The woman who attempted to deface a $30 million painting by the American abstract expressionist artist Clyfford Still in a Denver museum has been sentenced to two years of probation. The woman approached the picture and punched it scratched it and rubbed her buttocks against it. She will now have to undergo mental health treatment, the prosecutors have stated.
The 36-year-old woman was arrested in January 2012 for disorder in a public place and charged with criminal damage. The onslaught began with her leaning on the work at the recently-opened Clyfford Still Museum, and proceeding to punch it, pull her pants down, and then urinate on herself. The extent of the damage was reparable.
The North Dakota-born Still was considered one of the most influential post-World War Two American abstract expressionist artists, but he was not as famous as contemporaries such as Jackson Pollock. Still died in 1980, and Denver officials worked for decades with his widow, Patricia, to secure a single-artist museum featuring his works. When she died in 2005, she bequeathed her husband’s collection to the city.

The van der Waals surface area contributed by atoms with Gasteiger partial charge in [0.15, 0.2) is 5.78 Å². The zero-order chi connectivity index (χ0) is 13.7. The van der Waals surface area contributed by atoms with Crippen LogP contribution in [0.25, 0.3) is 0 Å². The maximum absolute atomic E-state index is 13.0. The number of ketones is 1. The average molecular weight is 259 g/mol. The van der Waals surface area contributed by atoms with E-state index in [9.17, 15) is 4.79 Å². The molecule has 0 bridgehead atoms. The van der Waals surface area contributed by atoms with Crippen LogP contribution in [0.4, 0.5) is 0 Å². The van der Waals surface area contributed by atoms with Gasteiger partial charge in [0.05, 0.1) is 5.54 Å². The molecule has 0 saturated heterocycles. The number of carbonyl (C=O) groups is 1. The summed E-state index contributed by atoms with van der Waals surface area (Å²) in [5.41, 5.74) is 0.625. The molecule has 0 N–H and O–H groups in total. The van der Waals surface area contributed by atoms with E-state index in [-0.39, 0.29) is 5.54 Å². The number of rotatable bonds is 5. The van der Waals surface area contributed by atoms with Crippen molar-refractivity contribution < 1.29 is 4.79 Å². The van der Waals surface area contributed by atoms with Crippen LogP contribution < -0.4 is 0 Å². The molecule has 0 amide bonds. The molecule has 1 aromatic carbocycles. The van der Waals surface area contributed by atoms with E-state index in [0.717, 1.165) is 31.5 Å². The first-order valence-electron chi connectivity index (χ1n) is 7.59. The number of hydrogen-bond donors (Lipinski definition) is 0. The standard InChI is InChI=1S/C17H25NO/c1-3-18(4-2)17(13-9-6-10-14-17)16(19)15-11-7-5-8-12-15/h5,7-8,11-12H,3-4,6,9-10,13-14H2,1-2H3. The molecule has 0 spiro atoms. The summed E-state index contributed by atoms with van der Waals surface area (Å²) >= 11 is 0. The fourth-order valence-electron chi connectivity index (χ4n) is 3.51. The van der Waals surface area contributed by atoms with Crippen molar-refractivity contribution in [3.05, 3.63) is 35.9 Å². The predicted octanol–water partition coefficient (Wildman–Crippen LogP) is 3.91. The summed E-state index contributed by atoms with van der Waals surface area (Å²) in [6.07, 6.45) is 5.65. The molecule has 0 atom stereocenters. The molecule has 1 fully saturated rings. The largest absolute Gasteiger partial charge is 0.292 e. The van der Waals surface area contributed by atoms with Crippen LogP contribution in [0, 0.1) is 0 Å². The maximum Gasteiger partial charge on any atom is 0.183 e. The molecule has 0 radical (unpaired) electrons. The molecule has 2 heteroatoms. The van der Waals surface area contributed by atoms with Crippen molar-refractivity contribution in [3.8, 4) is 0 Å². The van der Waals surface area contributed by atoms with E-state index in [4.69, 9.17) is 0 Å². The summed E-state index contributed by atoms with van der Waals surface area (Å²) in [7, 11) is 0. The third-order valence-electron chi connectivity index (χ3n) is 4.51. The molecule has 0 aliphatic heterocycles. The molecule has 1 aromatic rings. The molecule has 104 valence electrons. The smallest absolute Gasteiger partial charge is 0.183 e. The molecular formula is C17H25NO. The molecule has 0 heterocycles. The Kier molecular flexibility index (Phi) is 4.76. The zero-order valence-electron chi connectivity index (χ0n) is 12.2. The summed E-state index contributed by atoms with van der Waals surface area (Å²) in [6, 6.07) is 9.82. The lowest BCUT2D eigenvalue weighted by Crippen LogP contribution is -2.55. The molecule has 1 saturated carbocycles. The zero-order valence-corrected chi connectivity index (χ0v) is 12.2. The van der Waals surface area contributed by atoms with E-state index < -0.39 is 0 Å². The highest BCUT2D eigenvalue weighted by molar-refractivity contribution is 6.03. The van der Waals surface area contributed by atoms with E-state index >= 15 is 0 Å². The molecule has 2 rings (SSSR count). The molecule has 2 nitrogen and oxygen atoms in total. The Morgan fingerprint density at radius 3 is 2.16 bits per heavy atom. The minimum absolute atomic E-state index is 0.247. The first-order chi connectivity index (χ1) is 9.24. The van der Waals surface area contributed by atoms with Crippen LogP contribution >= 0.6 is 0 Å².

Clyfford Still shot to international fame as a leading figure of the Abstract Expressionist movement in the 1940s and early 1950s. He mixed with the likes of Philip Guston, Franz Kline, Willem de Kooning, Robert Motherwell, Barnett Newman, Jackson Pollock, and Mark Rothko, but quickly retired from the art world. Nevertheless, he was to receive the Award of Merit for Painting in 1972 from the American Academy of Arts and Letters, of which he became a member in 1978, and the Skowhegan Medal for Painting in 1975. Last spring Four of his works were sold at a Sotheby’s auction for $114 million.